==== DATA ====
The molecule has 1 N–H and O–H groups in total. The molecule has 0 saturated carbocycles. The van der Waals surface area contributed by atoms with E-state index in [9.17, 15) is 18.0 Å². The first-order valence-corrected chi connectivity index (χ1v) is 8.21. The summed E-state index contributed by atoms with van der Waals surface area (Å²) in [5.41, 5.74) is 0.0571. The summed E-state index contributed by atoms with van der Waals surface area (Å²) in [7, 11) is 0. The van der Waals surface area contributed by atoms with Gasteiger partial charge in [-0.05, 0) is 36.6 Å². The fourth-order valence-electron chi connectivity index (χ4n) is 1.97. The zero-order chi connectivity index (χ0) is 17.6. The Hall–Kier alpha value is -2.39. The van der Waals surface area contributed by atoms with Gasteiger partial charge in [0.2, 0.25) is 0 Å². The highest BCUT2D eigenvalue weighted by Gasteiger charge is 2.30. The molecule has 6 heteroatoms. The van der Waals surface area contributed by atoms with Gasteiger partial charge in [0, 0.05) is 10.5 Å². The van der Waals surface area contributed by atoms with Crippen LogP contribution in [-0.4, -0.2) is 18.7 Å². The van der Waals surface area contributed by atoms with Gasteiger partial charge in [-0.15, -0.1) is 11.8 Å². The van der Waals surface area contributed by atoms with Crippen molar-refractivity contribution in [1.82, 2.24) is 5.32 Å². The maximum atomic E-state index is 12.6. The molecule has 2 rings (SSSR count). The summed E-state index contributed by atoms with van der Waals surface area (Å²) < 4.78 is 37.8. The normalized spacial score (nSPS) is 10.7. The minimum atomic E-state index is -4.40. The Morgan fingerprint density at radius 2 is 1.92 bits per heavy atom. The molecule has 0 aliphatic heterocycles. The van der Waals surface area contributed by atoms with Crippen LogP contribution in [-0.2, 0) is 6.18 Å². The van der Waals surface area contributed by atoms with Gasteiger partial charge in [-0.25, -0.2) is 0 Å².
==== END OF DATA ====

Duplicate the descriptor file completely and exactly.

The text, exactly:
The molecule has 1 N–H and O–H groups in total. The molecule has 0 saturated carbocycles. The van der Waals surface area contributed by atoms with E-state index in [9.17, 15) is 18.0 Å². The first-order valence-corrected chi connectivity index (χ1v) is 8.21. The summed E-state index contributed by atoms with van der Waals surface area (Å²) in [5.41, 5.74) is 0.0571. The summed E-state index contributed by atoms with van der Waals surface area (Å²) in [7, 11) is 0. The van der Waals surface area contributed by atoms with Gasteiger partial charge in [-0.05, 0) is 36.6 Å². The fourth-order valence-electron chi connectivity index (χ4n) is 1.97. The zero-order chi connectivity index (χ0) is 17.6. The Hall–Kier alpha value is -2.39. The van der Waals surface area contributed by atoms with Gasteiger partial charge in [0.2, 0.25) is 0 Å². The highest BCUT2D eigenvalue weighted by Gasteiger charge is 2.30. The molecule has 6 heteroatoms. The van der Waals surface area contributed by atoms with Gasteiger partial charge in [0, 0.05) is 10.5 Å². The van der Waals surface area contributed by atoms with Crippen LogP contribution in [-0.4, -0.2) is 18.7 Å². The van der Waals surface area contributed by atoms with Gasteiger partial charge in [-0.15, -0.1) is 11.8 Å². The van der Waals surface area contributed by atoms with Crippen molar-refractivity contribution in [1.82, 2.24) is 5.32 Å². The maximum atomic E-state index is 12.6. The molecule has 2 rings (SSSR count). The summed E-state index contributed by atoms with van der Waals surface area (Å²) < 4.78 is 37.8. The normalized spacial score (nSPS) is 10.7. The minimum atomic E-state index is -4.40. The Morgan fingerprint density at radius 2 is 1.92 bits per heavy atom. The molecule has 0 aliphatic heterocycles. The van der Waals surface area contributed by atoms with Crippen LogP contribution in [-0.2, 0) is 6.18 Å². The van der Waals surface area contributed by atoms with Gasteiger partial charge in [-0.25, -0.2) is 0 Å².